So much for the managerial bounce. The start to Jim McIntyre’s rein in charge of Dundee was more a case of the same old failings that ultimately caused his predecessor Neil McCann to lose his job, falling with a resounding thud into his in-tray.
The new man will have many priorities to deal with, but one of the very first will surely be trying coach his players how to better deal with set-pieces. Remarkably, all the goals scored by this phenomenally effective Livingston side came from a hat -trick of free kicks and corner.
People might stereotype what the West Lothian side are all about – but it still doesn’t stop them steamrollering opponents. On and on they go, now sitting in fourth place in the Ladbrokes Premiership, four points off the top and on a run of eight games unbeaten.
In the circumstances it was always going to be a tough task for McIntyre to turn the ailing Dundee ship around against such an irresistible force, but the manner of the goals they conceded was, not surprisingly, a source deep concern to the new incumbent.
“In a nutshell we didn’t defend set plays,” bemoaned McIntyre. “We highlighted Livingston’s threat before the game. You’ve got to stand up and be counted when it comes to man-to-man defending and we’ve not done that. We’ve been punished four times – it’s not good enough. I won’t accept that. They (set plays) are a major part of the game.”
As if confirmation were needed of that very point, Livingston manager Gary Holt could hardly conceal his pride at the way his players just
keep on delivering when it comes to free-kicks, corners and long throws.
“We had some great set plays,” he said. “You ask people to work on it at training and we’re fortunate that we’ve got guys that are prepared to go in and get hurt. We scored good goals at good times today. It’s the one area you can work on religiously to try to get right and fortunately today we got it very right.”
The personnel in the dugout may have seen a significant change, but when it came to what happened on the field of play there were shades of Groundhog Day for Dundee. A solid enough start, a few decent openings squandered and then a defensive collapse undoing it all.
The Dens Park men actually created the best chance of the game in the early stages with Kenny Miller spurning a glorious chance to noise up the home support after his short spell as player-manager at the Tony Macaroni Arena as he sent a curling shot just wide.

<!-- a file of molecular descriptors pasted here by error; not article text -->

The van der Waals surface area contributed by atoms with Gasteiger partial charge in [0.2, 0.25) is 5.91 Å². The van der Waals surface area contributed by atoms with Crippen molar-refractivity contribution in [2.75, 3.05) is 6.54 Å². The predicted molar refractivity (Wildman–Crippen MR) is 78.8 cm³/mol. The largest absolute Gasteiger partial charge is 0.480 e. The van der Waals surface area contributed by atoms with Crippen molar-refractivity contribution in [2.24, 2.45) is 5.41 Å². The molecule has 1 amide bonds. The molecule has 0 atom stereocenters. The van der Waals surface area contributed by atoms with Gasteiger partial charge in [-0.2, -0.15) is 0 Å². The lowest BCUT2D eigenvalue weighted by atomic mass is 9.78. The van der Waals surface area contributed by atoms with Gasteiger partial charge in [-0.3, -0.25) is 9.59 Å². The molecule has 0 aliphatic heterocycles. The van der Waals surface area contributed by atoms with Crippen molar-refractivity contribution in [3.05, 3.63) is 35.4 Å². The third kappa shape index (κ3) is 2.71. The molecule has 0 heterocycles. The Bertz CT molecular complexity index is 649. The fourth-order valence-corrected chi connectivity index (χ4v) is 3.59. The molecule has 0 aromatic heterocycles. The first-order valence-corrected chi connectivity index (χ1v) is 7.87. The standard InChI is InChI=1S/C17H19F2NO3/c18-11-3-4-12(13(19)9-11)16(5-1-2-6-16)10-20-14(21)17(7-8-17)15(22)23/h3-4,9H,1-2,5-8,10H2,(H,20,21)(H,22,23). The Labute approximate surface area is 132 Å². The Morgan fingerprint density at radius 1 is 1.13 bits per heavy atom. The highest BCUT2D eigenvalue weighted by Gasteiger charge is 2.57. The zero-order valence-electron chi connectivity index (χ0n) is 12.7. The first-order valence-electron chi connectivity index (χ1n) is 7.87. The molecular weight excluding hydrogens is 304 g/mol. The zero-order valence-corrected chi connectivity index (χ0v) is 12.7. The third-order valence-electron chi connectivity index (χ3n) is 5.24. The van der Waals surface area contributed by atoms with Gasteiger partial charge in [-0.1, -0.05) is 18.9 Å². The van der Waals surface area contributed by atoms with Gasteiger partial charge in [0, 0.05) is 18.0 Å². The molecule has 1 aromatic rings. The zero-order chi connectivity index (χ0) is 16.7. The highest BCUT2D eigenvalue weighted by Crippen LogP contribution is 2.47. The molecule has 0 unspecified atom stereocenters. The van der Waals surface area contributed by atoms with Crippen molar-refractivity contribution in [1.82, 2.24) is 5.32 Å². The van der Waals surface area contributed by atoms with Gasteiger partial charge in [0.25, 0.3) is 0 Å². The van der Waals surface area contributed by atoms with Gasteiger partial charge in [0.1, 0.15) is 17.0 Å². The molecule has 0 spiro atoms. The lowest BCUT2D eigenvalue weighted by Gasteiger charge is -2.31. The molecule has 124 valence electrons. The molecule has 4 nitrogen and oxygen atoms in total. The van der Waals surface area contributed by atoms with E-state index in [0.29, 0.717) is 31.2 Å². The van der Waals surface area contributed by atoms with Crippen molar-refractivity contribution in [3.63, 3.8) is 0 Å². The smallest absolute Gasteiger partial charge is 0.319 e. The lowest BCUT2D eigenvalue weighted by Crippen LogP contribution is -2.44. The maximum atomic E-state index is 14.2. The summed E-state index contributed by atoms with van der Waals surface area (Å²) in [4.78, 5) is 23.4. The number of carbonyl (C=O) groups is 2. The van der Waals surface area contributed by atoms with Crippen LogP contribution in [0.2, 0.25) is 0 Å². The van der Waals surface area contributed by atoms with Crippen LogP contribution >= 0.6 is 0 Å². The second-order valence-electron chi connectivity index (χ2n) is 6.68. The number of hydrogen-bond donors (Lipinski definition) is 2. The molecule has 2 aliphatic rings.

Livingston, however, were soon the dominant force in terms of both possession and threats. After probing with some intent they made the breakthrough in a fashion that must have been crushing in its simplicity for the onlooking McIntyre. Everyone should have known what was coming but when Keaghan Jacobs hit a straightforward free-kick goalwards and the head of the towering Declan Gallagher directed it into the net. Easy as that.
What could be more deflating? Well, probably conceding a near identical goal just on the brink of half-time. It was so similar to their first that the only part of the description that needed changing was to credit Livingston skipper Craig Halkett with the header – the free-kick once again being supplied by Jacobs.
It meant what might have been a regrouping exercise for McIntyre and his backroom team during the interval was now in reality a damage limitation exercise. In fairness they were competitive enough afterwards without ever looking like they had the craft and incisiveness to punch any holes in the typically resolute Livingston defence. The hosts meanwhile seemed to be playing well within themselves, yet somehow they still managed to add another couple of goals to cruelly underline the chasm between where these two sides stand playing-wise at moment.
Their third came from yet another free-kick, but this was the most embarrassing of them all for the visitors’ defence, with Steven Lawless hitting an effort that barely seemed to carry any menace but somehow drifted into the net.
Holt’s men weren’t finished. Substitute Steven Lawson sent over a corner which Alan Lithgow directed into the net in near desultory fashion to leave McIntyre with a busy in-tray.